In the last few days, my phone has been peppered with texts and missed calls of people checking up on me. I will admit – I am really bad at texting people back. Sometimes it takes me 3-5 business days to respond or remember. Sometimes I respond in my head, and it doesn’t make it to the person.
I’ve also been on a writing hiatus, which I need now-and-then to recharge and just do LIFE. Admittedly, I do this with my social energy as well when I’m overwhelmed – I shut down, recharge, and reemerge. To say the last few months have been stressful may be the biggest hyperbole of the decade. We’ve all had to adjust, contemplate our mortality, and learn to live differently.
People have been throwing around the phrase “new normal” which is what I associated with chemotherapy, which really is a romantic way of saying “reality”. It’s our today, but it’s not our forever. That’s what I looked forward to when going through treatment and during this pandemic.
There are numbers, interviews, and statistics about almost everything. Mortality has been politicized and weaponized – tapping into fear for our present and future.
In the weeks leading up to the initial shut down, I stood in the hallway with a colleague who I deeply respect from a different academic department. We talked about connecting a piece of literature, “The Yellow Wallpaper”, and Maslow’s Hierarchy of Needs. I’ve always enjoyed volleying an idea to someone of a different angle to see what they may get out of it and what I may not be seeing from my vantage point. Looking back, I didn’t know how much we would all need the connections of the text and the needs we all require that the both of us pulled apart in an empty hallway fiber by fiber.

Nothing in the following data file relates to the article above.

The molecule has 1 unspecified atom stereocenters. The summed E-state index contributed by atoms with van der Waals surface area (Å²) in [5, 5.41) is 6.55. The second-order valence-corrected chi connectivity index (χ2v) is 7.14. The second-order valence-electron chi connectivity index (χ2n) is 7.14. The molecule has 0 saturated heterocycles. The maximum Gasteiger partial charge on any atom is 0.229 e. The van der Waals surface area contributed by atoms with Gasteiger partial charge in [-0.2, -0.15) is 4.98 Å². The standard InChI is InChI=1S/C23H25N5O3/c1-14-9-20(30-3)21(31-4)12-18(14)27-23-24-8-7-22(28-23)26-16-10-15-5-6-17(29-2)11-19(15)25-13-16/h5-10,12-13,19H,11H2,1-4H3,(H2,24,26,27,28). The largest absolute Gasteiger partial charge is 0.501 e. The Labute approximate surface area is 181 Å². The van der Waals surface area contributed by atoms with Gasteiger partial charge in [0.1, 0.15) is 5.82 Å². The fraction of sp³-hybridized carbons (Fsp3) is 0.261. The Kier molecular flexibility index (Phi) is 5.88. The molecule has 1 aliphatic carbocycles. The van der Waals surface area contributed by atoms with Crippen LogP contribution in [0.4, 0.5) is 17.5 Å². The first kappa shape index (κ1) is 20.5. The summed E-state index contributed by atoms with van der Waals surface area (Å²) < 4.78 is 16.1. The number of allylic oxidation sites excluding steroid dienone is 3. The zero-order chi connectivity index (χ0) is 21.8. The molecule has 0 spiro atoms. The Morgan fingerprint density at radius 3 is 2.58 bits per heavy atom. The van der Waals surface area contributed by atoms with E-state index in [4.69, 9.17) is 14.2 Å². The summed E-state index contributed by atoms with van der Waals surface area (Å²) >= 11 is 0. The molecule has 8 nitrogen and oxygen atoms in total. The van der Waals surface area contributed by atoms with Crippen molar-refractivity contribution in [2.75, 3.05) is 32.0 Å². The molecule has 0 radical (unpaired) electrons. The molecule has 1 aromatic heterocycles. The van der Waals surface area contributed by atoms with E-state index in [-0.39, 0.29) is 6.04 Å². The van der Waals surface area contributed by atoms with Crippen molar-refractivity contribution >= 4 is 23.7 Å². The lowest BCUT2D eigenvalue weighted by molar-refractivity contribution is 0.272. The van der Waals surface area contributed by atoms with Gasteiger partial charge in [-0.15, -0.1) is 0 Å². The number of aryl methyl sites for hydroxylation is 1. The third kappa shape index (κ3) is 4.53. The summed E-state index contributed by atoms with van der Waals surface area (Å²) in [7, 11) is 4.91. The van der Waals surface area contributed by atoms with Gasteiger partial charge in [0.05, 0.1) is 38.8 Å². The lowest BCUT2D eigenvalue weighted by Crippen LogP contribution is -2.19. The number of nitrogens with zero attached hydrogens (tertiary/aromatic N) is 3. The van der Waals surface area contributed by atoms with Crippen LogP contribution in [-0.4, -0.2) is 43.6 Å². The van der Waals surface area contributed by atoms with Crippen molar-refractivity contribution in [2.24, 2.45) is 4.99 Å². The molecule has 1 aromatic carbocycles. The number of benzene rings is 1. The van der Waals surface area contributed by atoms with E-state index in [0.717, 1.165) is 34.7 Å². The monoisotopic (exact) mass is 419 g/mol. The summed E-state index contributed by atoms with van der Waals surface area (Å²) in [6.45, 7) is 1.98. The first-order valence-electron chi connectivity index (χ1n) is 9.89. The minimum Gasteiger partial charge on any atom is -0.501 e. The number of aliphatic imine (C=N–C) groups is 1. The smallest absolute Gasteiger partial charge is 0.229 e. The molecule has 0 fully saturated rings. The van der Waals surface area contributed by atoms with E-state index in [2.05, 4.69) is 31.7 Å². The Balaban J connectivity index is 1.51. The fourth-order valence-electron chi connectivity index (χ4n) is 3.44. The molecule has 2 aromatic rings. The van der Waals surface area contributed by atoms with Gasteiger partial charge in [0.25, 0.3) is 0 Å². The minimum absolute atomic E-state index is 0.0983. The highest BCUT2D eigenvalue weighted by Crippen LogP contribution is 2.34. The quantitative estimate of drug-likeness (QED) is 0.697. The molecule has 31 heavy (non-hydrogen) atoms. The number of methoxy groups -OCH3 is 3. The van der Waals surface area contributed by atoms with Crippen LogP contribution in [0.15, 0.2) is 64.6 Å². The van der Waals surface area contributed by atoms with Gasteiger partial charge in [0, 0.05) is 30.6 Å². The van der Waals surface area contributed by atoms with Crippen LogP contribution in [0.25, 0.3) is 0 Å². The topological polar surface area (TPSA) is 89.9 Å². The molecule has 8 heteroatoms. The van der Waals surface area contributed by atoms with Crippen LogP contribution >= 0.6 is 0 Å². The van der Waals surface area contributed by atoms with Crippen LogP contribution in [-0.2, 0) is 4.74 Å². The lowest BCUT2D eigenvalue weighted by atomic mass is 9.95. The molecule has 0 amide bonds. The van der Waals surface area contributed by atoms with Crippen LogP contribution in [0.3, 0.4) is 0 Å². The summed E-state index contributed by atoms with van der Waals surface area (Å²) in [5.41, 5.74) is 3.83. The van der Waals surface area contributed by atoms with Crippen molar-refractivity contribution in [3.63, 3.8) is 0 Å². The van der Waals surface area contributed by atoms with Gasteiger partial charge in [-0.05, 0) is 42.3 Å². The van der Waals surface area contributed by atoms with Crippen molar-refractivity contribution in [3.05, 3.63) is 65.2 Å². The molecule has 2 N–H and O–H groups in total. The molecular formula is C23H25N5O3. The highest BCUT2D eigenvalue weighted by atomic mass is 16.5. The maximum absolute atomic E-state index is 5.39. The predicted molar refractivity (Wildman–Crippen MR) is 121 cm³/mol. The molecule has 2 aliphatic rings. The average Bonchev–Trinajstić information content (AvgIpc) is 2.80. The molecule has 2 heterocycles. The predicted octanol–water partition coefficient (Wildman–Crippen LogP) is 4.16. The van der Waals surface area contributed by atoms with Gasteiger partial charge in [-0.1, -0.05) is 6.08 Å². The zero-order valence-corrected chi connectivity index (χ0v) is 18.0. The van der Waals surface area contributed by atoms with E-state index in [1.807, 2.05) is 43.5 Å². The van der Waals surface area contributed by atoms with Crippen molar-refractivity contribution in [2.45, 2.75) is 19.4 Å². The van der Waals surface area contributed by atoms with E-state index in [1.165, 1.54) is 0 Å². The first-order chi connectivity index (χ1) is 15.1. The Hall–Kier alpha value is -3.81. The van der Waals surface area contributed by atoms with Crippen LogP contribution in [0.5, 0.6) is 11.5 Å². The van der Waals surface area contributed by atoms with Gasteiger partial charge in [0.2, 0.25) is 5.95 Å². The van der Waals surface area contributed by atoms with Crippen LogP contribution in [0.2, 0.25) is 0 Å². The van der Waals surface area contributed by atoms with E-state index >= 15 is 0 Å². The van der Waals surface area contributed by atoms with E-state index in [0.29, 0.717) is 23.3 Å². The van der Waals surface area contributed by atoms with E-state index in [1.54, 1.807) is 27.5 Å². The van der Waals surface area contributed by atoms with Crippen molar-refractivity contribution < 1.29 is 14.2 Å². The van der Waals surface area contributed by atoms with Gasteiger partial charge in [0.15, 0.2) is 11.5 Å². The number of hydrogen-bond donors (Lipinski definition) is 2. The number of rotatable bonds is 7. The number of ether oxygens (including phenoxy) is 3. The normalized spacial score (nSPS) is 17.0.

Regardless of science and psychology, there’s something which was not measured in the Maslow’s Hierarchy, could not be quantified in any cancer patient going through treatment, and also has not been measured in all of the statistics and reports in the media right now regarding COVID: HOPE.
The HOPE of a healthy and better future is what is making people strive toward a vaccine and others to elect to stay inside to save others.
That’s what we can do even if it seems all we can do is stay home to save other lives and the numbers are climbing. Hope is not a number and also not a passive practice. Hope is an ACTIVE expectation of a better future. We have to actively build others up in hope instead of tearing each other down with numbers. Hope is what pushes people past what they thought they could do! Hope is what is going to help us pull our heavy bodies from bed when all the arrows point towards the world falling apart.